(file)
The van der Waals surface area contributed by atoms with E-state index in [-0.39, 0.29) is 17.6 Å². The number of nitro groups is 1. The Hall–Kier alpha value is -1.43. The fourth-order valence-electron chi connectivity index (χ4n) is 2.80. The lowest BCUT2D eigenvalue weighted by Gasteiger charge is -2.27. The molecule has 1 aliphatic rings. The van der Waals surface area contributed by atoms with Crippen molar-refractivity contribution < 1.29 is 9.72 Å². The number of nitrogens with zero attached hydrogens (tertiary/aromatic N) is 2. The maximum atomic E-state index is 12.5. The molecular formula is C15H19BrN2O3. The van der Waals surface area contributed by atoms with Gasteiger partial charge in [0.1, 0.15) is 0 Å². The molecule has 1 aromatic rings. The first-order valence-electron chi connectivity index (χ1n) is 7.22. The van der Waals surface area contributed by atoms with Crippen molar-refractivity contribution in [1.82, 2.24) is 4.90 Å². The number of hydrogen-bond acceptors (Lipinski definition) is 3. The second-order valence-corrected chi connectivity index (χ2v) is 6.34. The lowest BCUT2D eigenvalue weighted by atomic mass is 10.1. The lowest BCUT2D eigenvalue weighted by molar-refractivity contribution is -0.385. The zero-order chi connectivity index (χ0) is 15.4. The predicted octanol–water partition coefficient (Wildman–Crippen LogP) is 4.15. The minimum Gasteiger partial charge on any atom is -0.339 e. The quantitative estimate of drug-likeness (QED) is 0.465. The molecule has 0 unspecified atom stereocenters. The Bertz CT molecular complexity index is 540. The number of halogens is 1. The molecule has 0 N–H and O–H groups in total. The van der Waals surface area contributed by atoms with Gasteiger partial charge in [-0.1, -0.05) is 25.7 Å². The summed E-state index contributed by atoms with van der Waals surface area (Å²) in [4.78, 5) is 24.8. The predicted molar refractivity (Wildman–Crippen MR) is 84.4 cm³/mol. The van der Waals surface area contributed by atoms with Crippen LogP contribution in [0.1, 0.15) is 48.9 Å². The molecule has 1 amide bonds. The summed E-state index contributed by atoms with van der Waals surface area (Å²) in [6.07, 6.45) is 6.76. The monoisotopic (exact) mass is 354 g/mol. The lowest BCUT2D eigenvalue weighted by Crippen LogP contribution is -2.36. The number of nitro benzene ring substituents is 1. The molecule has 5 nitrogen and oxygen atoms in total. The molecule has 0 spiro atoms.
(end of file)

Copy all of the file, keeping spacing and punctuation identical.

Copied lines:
The van der Waals surface area contributed by atoms with E-state index in [-0.39, 0.29) is 17.6 Å². The number of nitro groups is 1. The Hall–Kier alpha value is -1.43. The fourth-order valence-electron chi connectivity index (χ4n) is 2.80. The lowest BCUT2D eigenvalue weighted by Gasteiger charge is -2.27. The molecule has 1 aliphatic rings. The van der Waals surface area contributed by atoms with Crippen molar-refractivity contribution < 1.29 is 9.72 Å². The number of nitrogens with zero attached hydrogens (tertiary/aromatic N) is 2. The maximum atomic E-state index is 12.5. The molecular formula is C15H19BrN2O3. The van der Waals surface area contributed by atoms with Gasteiger partial charge in [0.1, 0.15) is 0 Å². The molecule has 1 aromatic rings. The first-order valence-electron chi connectivity index (χ1n) is 7.22. The van der Waals surface area contributed by atoms with Crippen molar-refractivity contribution in [1.82, 2.24) is 4.90 Å². The number of hydrogen-bond acceptors (Lipinski definition) is 3. The second-order valence-corrected chi connectivity index (χ2v) is 6.34. The lowest BCUT2D eigenvalue weighted by atomic mass is 10.1. The lowest BCUT2D eigenvalue weighted by molar-refractivity contribution is -0.385. The zero-order chi connectivity index (χ0) is 15.4. The predicted octanol–water partition coefficient (Wildman–Crippen LogP) is 4.15. The minimum Gasteiger partial charge on any atom is -0.339 e. The quantitative estimate of drug-likeness (QED) is 0.465. The molecule has 0 unspecified atom stereocenters. The Bertz CT molecular complexity index is 540. The number of halogens is 1. The molecule has 0 N–H and O–H groups in total. The van der Waals surface area contributed by atoms with Gasteiger partial charge in [-0.1, -0.05) is 25.7 Å². The summed E-state index contributed by atoms with van der Waals surface area (Å²) in [4.78, 5) is 24.8. The predicted molar refractivity (Wildman–Crippen MR) is 84.4 cm³/mol. The van der Waals surface area contributed by atoms with Crippen LogP contribution in [0.1, 0.15) is 48.9 Å². The molecule has 1 amide bonds. The summed E-state index contributed by atoms with van der Waals surface area (Å²) in [6.07, 6.45) is 6.76. The monoisotopic (exact) mass is 354 g/mol. The lowest BCUT2D eigenvalue weighted by Crippen LogP contribution is -2.36. The number of nitro benzene ring substituents is 1. The molecule has 5 nitrogen and oxygen atoms in total. The molecule has 0 spiro atoms.